The Congregation for the Doctrine of the Faith (CDF) made an intervention, on December 20, 2019, in hopes of dissipating the concerns rightly raised by the publication, a few days earlier, of a study by the Pontifical Biblical Commission, touching on the Scriptural view of homosexuality.
On December 16, the Biblical Commission, which falls under the CDF, released a study over 300 pages long, published by the Vatican Publishing House in Italian, called Che cosa è l’uomo ? (Sal 8, 5). Un itinerario di antropologia biblica. [What is man? (Psalm 8:5) An itinerary of biblical anthropology]. It is a systematic investigation into the whole of Sacred Scripture on what the Bible teaches about man, his nature, his origins, the manner of his actions, his values and his destiny. News agency Zenit explains that based on the book’s introduction, it is intended to provide experts, catechists and teachers with “a reference text” to help reflect “on themes at the heart of social and civil debate: divorce, adultery, homosexuality, or in other contexts, priestly celibacy, to name only a few.”
The Jesuit Father Pietro Bovati, secretary of the Pontifical Biblical Commission, stated that the work was done at the express request of Pope Francis. He was responsible for overseeing the work of around 20 persons over five years. Its preface is by Cardinal Luis Ladaria, S. J., prefect of the Congregation for the Doctrine of the Faith and president of the Pontifical Biblical Commission. The book contains four chapters: 1) The Human Being Created by God; 2) The Human Being in the Garden [of paradise]; 3) The Human Family; and 4) The Human Being in History.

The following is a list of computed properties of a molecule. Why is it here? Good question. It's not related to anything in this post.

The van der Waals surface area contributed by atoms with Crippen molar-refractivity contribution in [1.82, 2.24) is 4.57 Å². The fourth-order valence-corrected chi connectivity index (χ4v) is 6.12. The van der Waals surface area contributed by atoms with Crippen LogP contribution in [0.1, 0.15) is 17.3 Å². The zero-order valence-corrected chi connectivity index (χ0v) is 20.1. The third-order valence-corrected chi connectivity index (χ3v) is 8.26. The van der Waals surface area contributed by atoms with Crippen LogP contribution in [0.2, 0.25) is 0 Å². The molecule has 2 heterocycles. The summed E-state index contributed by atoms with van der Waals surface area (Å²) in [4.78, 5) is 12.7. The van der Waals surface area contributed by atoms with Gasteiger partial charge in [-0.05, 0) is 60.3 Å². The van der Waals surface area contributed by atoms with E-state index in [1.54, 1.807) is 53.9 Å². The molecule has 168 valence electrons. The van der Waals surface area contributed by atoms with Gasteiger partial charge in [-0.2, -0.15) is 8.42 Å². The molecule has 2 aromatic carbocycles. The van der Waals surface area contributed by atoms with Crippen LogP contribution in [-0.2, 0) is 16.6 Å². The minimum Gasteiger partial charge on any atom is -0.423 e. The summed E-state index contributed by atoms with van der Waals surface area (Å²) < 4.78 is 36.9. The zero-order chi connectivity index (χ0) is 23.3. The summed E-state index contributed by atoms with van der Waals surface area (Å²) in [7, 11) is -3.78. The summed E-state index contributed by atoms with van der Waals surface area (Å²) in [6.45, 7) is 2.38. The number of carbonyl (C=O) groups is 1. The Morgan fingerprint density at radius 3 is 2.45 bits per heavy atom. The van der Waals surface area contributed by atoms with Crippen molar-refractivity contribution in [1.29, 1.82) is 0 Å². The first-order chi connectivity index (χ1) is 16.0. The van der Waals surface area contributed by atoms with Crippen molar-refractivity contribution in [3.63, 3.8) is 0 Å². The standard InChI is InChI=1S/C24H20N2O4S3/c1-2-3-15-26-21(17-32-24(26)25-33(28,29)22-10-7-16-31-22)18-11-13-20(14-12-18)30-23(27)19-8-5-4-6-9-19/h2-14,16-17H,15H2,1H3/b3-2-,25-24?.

But the publication raised a number of concerns by its treatment—in nine ambiguous pages—of the issue of homosexuality, raised in chapter 3. We publish here two analyses showing the dangerous confusion in this document.
A Repositioning of the Texts
Website LifeSite News said on December 19 that the document recalled and affirmed that “the institution of marriage, consisting in the stable relationship of husband and wife, is constantly presented as obvious and normative throughout biblical tradition. There are no examples of legally recognized ‘unions’ between persons of the same sex.” The Commission notes nonetheless emerging “dissident voices”, especially in the West, with regard to “the anthropological approach of Holy Scripture, as it is understood and transmitted by the Church in its normative aspects.”